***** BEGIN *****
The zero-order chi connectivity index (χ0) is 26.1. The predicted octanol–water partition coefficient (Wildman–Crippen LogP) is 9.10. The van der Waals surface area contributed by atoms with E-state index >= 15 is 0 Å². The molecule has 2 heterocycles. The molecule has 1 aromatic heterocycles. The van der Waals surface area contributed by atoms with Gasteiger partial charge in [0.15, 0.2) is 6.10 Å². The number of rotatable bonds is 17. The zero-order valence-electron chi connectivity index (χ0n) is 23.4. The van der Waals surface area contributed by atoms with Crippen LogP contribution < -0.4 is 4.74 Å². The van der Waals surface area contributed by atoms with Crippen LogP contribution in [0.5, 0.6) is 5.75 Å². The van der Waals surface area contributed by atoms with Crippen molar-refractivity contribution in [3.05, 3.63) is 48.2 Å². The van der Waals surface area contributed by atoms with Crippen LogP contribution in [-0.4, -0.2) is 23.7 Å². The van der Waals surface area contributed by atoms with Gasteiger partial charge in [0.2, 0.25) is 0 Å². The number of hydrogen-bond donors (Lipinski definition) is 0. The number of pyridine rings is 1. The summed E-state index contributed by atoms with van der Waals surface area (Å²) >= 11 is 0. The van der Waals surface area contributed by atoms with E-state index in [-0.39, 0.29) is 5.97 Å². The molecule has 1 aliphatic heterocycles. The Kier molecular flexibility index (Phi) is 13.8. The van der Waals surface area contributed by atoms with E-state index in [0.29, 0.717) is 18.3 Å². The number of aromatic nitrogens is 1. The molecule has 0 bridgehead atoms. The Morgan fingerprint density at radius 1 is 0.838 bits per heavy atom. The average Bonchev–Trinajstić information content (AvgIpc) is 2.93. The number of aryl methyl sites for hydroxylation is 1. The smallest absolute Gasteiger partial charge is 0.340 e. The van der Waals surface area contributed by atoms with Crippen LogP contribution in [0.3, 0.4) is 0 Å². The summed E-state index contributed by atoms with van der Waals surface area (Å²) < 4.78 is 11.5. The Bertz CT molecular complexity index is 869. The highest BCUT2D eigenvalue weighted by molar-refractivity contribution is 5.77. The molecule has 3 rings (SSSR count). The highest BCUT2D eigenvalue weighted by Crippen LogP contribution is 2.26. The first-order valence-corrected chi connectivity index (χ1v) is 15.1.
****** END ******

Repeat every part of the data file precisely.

The zero-order chi connectivity index (χ0) is 26.1. The predicted octanol–water partition coefficient (Wildman–Crippen LogP) is 9.10. The van der Waals surface area contributed by atoms with E-state index >= 15 is 0 Å². The molecule has 2 heterocycles. The molecule has 1 aromatic heterocycles. The van der Waals surface area contributed by atoms with Gasteiger partial charge in [0.15, 0.2) is 6.10 Å². The number of rotatable bonds is 17. The zero-order valence-electron chi connectivity index (χ0n) is 23.4. The van der Waals surface area contributed by atoms with Crippen LogP contribution < -0.4 is 4.74 Å². The van der Waals surface area contributed by atoms with Crippen LogP contribution in [0.5, 0.6) is 5.75 Å². The van der Waals surface area contributed by atoms with Crippen molar-refractivity contribution in [3.05, 3.63) is 48.2 Å². The van der Waals surface area contributed by atoms with Crippen LogP contribution in [-0.4, -0.2) is 23.7 Å². The van der Waals surface area contributed by atoms with Gasteiger partial charge in [0.2, 0.25) is 0 Å². The number of hydrogen-bond donors (Lipinski definition) is 0. The number of pyridine rings is 1. The summed E-state index contributed by atoms with van der Waals surface area (Å²) >= 11 is 0. The van der Waals surface area contributed by atoms with E-state index in [-0.39, 0.29) is 5.97 Å². The molecule has 1 aliphatic heterocycles. The Kier molecular flexibility index (Phi) is 13.8. The van der Waals surface area contributed by atoms with E-state index in [0.29, 0.717) is 18.3 Å². The number of aromatic nitrogens is 1. The molecule has 0 bridgehead atoms. The Morgan fingerprint density at radius 1 is 0.838 bits per heavy atom. The average Bonchev–Trinajstić information content (AvgIpc) is 2.93. The number of aryl methyl sites for hydroxylation is 1. The smallest absolute Gasteiger partial charge is 0.340 e. The van der Waals surface area contributed by atoms with Crippen LogP contribution in [0.3, 0.4) is 0 Å². The summed E-state index contributed by atoms with van der Waals surface area (Å²) < 4.78 is 11.5. The Bertz CT molecular complexity index is 869. The highest BCUT2D eigenvalue weighted by molar-refractivity contribution is 5.77. The molecule has 3 rings (SSSR count). The highest BCUT2D eigenvalue weighted by Crippen LogP contribution is 2.26. The first-order valence-corrected chi connectivity index (χ1v) is 15.1.